We, as adults are responsible to educate future generations and provide them better, sustainable and reusable options when it comes to menstrual care.
Check out our amazing deal on menstrual underwear!
What Else Can Menstrual Panties Be Used For?
These amazing leak-proof panties are great for women of all ages. From pre-teens to young ladies in high-school, from women exercising before going to work to postpartum mothers and beyond. They are the perfect choice for use during your period, for incontinence, spotting, discharge, sweat, odor, light bladder leakage, endometriosis, and more. They work great during the day, as well as during the night so you can enjoy a peaceful sleep.
Great for traveling
Don't know about you, but for me, no matter how hard I try to time events around my period, most of the time my plans fail and I end up getting my period exactly when I'm on the move.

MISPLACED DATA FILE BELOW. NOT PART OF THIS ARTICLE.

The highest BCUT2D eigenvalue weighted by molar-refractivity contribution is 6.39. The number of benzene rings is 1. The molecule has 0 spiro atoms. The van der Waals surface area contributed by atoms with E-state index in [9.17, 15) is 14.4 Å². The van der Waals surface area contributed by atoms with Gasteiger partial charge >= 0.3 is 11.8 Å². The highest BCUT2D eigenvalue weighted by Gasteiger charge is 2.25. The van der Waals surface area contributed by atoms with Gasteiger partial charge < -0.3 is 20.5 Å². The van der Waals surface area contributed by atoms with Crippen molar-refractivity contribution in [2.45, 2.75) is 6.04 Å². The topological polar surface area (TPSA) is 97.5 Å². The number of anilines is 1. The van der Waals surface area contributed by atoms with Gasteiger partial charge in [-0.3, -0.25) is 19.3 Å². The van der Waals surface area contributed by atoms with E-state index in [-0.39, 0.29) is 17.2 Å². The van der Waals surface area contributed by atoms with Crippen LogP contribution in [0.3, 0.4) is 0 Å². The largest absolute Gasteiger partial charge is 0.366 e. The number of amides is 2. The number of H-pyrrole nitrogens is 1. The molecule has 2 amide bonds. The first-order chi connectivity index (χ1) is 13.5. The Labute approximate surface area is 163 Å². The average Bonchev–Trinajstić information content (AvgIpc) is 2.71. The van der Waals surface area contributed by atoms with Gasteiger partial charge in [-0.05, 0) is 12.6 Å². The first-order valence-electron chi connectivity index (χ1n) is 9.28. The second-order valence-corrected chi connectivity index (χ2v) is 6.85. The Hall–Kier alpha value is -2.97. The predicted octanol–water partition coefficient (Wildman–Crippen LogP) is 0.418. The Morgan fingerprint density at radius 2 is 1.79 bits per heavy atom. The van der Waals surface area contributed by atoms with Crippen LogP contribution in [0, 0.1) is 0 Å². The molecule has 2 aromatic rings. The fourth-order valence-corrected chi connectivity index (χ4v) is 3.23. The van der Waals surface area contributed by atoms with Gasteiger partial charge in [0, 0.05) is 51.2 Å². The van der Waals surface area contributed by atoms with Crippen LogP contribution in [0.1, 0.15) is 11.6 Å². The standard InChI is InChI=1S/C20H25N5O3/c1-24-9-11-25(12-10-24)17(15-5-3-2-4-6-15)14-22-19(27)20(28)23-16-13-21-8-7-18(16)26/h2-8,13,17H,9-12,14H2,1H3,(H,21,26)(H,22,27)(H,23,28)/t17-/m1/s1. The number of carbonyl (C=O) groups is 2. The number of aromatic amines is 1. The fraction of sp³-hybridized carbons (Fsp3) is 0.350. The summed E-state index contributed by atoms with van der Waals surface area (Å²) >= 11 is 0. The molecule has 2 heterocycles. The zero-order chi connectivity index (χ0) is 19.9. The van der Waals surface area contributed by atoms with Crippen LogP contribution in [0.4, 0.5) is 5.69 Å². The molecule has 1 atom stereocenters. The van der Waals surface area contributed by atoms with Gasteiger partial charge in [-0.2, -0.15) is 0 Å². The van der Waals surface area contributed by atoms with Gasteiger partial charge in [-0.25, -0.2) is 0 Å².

And that can be inconvenient, right? You don't know if or when you will get access to toilets so you can change your pads or tampons. So you end up being a little worried, maybe somewhat scared.
But I left all this behind the minute I switched to period underwear. The freedom you get by using them is outstanding. No more unpleasant surprises, no more leaks, no stains, no weird smells- Hello confidence, Hello freedom!
Menstrual Underwear vs Menstrual Cup
Both of these awesome sustainable options are a great choice. It all comes down to your personal choices. If you prefer insertable feminine hygiene products, then menstrual cups are perfect for you.
We've also heard women combining these two together, wearing them at the same time for extra confidence. And we're totally fine with sharing the sustainable, eco-friendly love around.